Hits and Misses

Hits and Misses

Wednesday, July 20, 2016

Plagiarism: What Is It & Why Does It Matter?

When you use another writer's intellectual property--language, visuals, or ideas--in your own work without giving proper credit to that person, you commit plagiarism.

Pretty simple, right?  And I bet you didn't realize that this description of plagiarism is itself plagiarized:  I took it word for word right from Diana Hacker's A Writer's Reference (Bedford/St. Martin's).  I did make a few changes.  I substituted "writer's" for her "author's," I left out some of her statement, and I added "to that person," but these minor changes in no way get me off the hook.  I used Diana Hacker's language and her ideas without giving her credit.  I passed them off as mine.  I stole them, to put it bluntly, and that constitutes intellectual theft.  If I used Hacker's definition in public--in a blog post, a speech, or an essay--and didn't give her credit, I would add fraud to theft.

The first time I ever taught a Shakespeare course at the University of Washington in Seattle, I discovered a wonderful example of plagiarism.  I had been preparing to teach this introductory course for some months, but a fair amount has been written on Shakespeare's plays and I was barely keeping one week ahead of my class as I continued to read up on the plays I was teaching.  Then the term papers came due.  As I started to read a student's paper on The Winter's Tale, I had a sense of deja vu:  this was very like something I'd only read a week or so ago.  I reached over to the stack of books on my desk and pulled out E.M.W. Tillyard's Shakespeare's Last Plays, turned to the chapter on The Winter's Tale, and there it was:  the term paper copied Tillyard word for word, and without any acknowledgment.

I wrote at the end of the paper, "This is an excellent paper, but of course Tillyard is an excellent critic.  Because you have plagiarized without any acknowledgment of your source, your grade is F.  Please see me if you have any questions."

A young woman promptly came to see me.  I have long since forgotten her name; I'll just call her Jane Doe.  Jane Doe kept repeating that she just couldn't understand her grade.  Finally, in some frustration, I said, "Miss Doe (this took place many years ago, remember), I can't understand why you don't understand.  You copied your paper word for word, paragraph for paragraph, from Tillyard's book, Shakespeare's Last Plays, and you never acknowledged him as your source.  This is plagiarism, and that is why I am failing your paper."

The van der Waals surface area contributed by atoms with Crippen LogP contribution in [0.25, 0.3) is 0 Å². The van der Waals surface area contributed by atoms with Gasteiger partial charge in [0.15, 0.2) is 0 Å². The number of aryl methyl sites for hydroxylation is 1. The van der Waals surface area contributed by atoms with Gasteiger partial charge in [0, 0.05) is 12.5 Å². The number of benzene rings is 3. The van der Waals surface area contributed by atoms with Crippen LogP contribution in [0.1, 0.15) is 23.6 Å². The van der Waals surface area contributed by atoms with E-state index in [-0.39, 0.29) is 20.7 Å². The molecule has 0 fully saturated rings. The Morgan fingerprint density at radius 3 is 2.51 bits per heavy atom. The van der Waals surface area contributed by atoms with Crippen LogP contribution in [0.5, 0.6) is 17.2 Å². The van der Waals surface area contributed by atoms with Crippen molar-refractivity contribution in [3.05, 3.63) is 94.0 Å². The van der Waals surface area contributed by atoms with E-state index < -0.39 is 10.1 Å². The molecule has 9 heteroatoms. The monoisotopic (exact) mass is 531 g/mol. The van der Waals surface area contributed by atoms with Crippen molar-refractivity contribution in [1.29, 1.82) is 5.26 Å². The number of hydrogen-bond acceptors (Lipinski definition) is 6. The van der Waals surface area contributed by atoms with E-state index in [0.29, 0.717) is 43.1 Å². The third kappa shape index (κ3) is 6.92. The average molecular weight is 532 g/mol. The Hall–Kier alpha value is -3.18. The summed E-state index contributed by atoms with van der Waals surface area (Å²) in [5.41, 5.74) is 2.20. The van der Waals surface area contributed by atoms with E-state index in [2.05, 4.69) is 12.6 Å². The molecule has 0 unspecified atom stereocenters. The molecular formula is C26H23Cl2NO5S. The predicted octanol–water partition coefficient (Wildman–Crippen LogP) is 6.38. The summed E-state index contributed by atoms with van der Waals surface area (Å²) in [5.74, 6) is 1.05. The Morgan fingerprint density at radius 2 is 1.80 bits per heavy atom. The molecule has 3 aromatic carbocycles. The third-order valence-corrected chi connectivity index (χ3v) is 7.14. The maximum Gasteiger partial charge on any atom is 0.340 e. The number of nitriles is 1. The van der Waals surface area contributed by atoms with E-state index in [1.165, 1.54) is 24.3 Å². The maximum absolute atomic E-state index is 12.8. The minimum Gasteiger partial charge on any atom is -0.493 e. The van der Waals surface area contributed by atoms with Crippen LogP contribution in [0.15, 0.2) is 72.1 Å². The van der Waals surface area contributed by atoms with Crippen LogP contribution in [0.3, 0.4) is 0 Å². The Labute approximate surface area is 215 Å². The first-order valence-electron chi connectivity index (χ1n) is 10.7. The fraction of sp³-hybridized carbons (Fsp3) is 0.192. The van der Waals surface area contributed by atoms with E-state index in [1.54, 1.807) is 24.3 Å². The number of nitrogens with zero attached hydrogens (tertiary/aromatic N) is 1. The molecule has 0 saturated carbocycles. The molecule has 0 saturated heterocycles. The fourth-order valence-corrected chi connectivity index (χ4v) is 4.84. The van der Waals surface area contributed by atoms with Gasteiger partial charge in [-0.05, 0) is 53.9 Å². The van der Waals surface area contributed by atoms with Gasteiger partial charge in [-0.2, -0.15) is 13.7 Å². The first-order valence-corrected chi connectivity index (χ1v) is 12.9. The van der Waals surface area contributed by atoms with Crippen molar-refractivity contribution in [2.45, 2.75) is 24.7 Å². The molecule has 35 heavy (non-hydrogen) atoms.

At this, Miss Jane Doe burst into tears.  I silently handed her a box of tissues.  Finally she said, "Oh, Professor Cox, I copied this from my sorority's file of term papers.  But if I had known it was plagiarized, I never would have copied it!"

We now have the spectacle of the Trump campaign denying that Melania Trump's speech on July 18th was in part plagiarized from the speech given by Michelle Obama in 2008.  It is bizarre to have a possible First Lady quoting from the current First Lady (as opposed, say, to Mrs. Hoover), but all anyone has to do is look at the two passages side by side to realize that part of the speech did plagiarize both language and ideas without acknowledgment.  Melania Trump reportedly told NBC's Matt Lauer before she gave the speech, "I wrote it.  And with as little help as possible."  Oh, right.  But who wrote the speech is not the issue, it's who plagiarized it.  Even more bizarrely, the people running Trump's campaign apparently thought that that she/they could get away with this.  These days, all you have to do to identify plagiarism is type a phrase or two into a software program.

Most bizarre of all is the level of dishonesty on display.  For the Trump campaign initially to deny that plagiarism ocurred is beyond belief.  Paul Manafort, Trump's campaign manager, came up with the statement, "We don't believe there is anything in that speech that doesn't reflect her thinking"--as if thinking and plagiarizing were synonymous.  The opposite is more likely:  people plagiarize to avoid thinking.  And Chris Christie bloviated that ninety-three percent of the spech is completely different--as if plagiarizing only seven percent of the speech made the problem somehow recede into something acceptable.  At least Miss Jane Doe acknowledged (albeit comically) that she had copied someone else's work.  She ended up passing my course.  So far, Donald Trump's campaign managers and staff writers deserve an F for plagiarism.